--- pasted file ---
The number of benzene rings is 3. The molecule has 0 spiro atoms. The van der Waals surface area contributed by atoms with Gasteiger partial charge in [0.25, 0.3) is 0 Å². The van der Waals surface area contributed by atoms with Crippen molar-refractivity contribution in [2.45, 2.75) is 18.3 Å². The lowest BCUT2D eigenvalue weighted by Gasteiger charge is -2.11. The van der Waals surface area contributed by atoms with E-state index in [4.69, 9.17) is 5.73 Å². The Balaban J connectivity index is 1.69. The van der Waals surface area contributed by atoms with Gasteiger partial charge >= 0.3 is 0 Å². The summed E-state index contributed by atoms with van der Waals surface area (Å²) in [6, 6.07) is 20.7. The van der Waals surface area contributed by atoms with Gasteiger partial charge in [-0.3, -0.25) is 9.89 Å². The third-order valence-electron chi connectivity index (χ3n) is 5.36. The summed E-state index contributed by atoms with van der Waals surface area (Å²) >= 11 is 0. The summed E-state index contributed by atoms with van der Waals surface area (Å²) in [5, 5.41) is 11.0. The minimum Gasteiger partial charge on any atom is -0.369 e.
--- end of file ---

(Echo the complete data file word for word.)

The number of benzene rings is 3. The molecule has 0 spiro atoms. The van der Waals surface area contributed by atoms with Gasteiger partial charge in [0.25, 0.3) is 0 Å². The van der Waals surface area contributed by atoms with Crippen molar-refractivity contribution in [2.45, 2.75) is 18.3 Å². The lowest BCUT2D eigenvalue weighted by Gasteiger charge is -2.11. The van der Waals surface area contributed by atoms with E-state index in [4.69, 9.17) is 5.73 Å². The Balaban J connectivity index is 1.69. The van der Waals surface area contributed by atoms with Gasteiger partial charge >= 0.3 is 0 Å². The summed E-state index contributed by atoms with van der Waals surface area (Å²) in [6, 6.07) is 20.7. The van der Waals surface area contributed by atoms with Gasteiger partial charge in [-0.3, -0.25) is 9.89 Å². The third-order valence-electron chi connectivity index (χ3n) is 5.36. The summed E-state index contributed by atoms with van der Waals surface area (Å²) >= 11 is 0. The summed E-state index contributed by atoms with van der Waals surface area (Å²) in [5, 5.41) is 11.0. The minimum Gasteiger partial charge on any atom is -0.369 e.